A new corporate offence for failing to prevent foreign bribery

This recommendation is picked up in the Crimes Legislation Amendment (Combatting Corporate Crime) Bill 2017, currently before the Senate.

Criminal liability would be imposed on companies whose "associates" (which is intended to be even broader than employee, agent, contractor, subsidiary or controlled entity) intentionally bribe a foreign public official for the profit or gain of the company. Corporate criminal liability will be automatic, regardless of whether the persons involved are convicted. If the prosecution establishes the offence, the Bill contemplates the onus shifting to the company to prove that it had a culture of compliance. This differs to the offence of bribing a foreign official, in which the onus is on the prosecution to prove that the company had failed to maintain a corporate culture of compliance.

Greater protection for whistleblowers

The Committee has recommended that the Government requests the expert advisory panel on whistleblowers to consider whether the scope of Australia's whisteblower protections provides sufficient coverage for foreign bribery cases.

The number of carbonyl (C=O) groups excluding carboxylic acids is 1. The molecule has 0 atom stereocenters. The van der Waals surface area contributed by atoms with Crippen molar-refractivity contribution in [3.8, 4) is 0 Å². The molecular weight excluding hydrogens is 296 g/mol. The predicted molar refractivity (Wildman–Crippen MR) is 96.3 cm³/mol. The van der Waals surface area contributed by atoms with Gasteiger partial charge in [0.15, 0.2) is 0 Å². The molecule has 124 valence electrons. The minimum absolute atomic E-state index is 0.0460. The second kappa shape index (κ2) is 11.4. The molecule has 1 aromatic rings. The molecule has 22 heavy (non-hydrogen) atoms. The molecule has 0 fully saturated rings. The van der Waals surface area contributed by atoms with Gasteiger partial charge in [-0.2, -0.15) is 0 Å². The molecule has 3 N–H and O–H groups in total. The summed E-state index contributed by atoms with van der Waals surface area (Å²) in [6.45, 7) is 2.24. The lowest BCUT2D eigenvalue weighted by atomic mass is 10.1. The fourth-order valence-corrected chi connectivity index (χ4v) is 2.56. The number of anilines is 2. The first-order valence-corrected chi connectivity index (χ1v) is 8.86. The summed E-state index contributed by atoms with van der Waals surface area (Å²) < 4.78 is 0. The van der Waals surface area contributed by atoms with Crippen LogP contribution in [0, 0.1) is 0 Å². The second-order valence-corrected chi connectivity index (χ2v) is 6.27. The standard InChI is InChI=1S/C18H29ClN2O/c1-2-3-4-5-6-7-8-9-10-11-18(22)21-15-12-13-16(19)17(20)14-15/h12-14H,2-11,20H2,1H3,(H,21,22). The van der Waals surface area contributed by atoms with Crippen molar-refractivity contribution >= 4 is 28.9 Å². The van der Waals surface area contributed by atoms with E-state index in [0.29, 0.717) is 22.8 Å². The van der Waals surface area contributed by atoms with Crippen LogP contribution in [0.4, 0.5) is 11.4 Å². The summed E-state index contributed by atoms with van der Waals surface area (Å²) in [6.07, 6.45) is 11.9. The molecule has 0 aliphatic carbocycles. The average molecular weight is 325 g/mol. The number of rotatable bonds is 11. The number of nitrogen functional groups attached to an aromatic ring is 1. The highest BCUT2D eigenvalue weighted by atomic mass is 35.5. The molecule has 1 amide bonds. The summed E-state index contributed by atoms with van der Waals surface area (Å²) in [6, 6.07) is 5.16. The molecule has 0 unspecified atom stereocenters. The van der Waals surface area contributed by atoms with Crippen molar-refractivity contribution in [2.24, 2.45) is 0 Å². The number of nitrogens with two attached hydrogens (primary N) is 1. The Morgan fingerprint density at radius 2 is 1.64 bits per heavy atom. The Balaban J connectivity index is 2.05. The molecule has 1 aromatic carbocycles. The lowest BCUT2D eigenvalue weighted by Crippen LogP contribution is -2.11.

The report noted that In October 2017, the Government released an exposure draft of the Treasury Laws Amendment (Whistleblowers) Bill 2017 for consultation, which will require public companies, large proprietary companies, and companies that are trustees of superannuation entities to have a whistleblower policy, and to make that policy available to officers and employees of the company.

Repealing the facilitation payment defence

Currently under the Code, a facilitation payment (a minor payment made to a foreign official for the purpose of speeding up minor routine government action) is a complete defence to the core foreign bribery offence. However, the Committee considered that a "facilitation payment" is no different from a small bribe and therefore should not be recognised as a defence to a foreign bribery offence. In its view, the removal of the defence would make it clear that all forms of bribery and corruption are unacceptable. This defence has already been abolished in the UK and Canada, and its scope has been narrowed in the US, Japan and South Korea.

Benefits for aiding prosecutors

As an incentive for companies to create a culture of compliance, the report recommends a deferred prosecution agreement scheme for companies to assist prosecutors with information and evidence gathering, in exchange for the deferral of a prosecution. This too is included in the Crimes Legislation Amendment (Combatting Corporate Crime) Bill 2017.

What happens next for anti-bribery regulation?

It remains to be seen whether and, if so, how the recommendations will be implemented, and whether the Bills pass through Parliament. In any event, it is critical that companies invest time and seek specialist advice so that they can comply with this already expansive and onerous regulatory framework.